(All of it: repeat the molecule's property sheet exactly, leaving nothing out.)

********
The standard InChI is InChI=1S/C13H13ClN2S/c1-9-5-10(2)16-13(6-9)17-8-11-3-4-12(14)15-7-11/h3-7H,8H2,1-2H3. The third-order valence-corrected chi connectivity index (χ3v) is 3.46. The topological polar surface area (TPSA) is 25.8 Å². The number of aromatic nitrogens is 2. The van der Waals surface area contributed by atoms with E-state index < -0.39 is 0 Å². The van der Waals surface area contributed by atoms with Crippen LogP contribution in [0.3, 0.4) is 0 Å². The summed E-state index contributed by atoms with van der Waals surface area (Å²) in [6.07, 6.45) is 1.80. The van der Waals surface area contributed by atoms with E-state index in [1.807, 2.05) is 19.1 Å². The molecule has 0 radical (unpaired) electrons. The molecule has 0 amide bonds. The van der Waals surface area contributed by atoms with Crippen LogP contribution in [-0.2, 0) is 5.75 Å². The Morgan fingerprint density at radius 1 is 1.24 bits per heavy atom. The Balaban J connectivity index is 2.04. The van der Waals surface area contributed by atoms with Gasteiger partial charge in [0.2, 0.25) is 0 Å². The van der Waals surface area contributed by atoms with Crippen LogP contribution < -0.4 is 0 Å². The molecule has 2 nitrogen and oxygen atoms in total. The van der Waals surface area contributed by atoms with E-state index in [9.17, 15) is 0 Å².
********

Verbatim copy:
The standard InChI is InChI=1S/C13H13ClN2S/c1-9-5-10(2)16-13(6-9)17-8-11-3-4-12(14)15-7-11/h3-7H,8H2,1-2H3. The third-order valence-corrected chi connectivity index (χ3v) is 3.46. The topological polar surface area (TPSA) is 25.8 Å². The number of aromatic nitrogens is 2. The van der Waals surface area contributed by atoms with E-state index < -0.39 is 0 Å². The van der Waals surface area contributed by atoms with Crippen LogP contribution in [0.3, 0.4) is 0 Å². The summed E-state index contributed by atoms with van der Waals surface area (Å²) in [6.07, 6.45) is 1.80. The van der Waals surface area contributed by atoms with E-state index in [1.807, 2.05) is 19.1 Å². The molecule has 0 radical (unpaired) electrons. The molecule has 0 amide bonds. The van der Waals surface area contributed by atoms with Crippen LogP contribution in [-0.2, 0) is 5.75 Å². The Morgan fingerprint density at radius 1 is 1.24 bits per heavy atom. The Balaban J connectivity index is 2.04. The van der Waals surface area contributed by atoms with Gasteiger partial charge in [0.2, 0.25) is 0 Å². The van der Waals surface area contributed by atoms with Crippen LogP contribution < -0.4 is 0 Å². The molecule has 2 nitrogen and oxygen atoms in total. The van der Waals surface area contributed by atoms with E-state index in [9.17, 15) is 0 Å².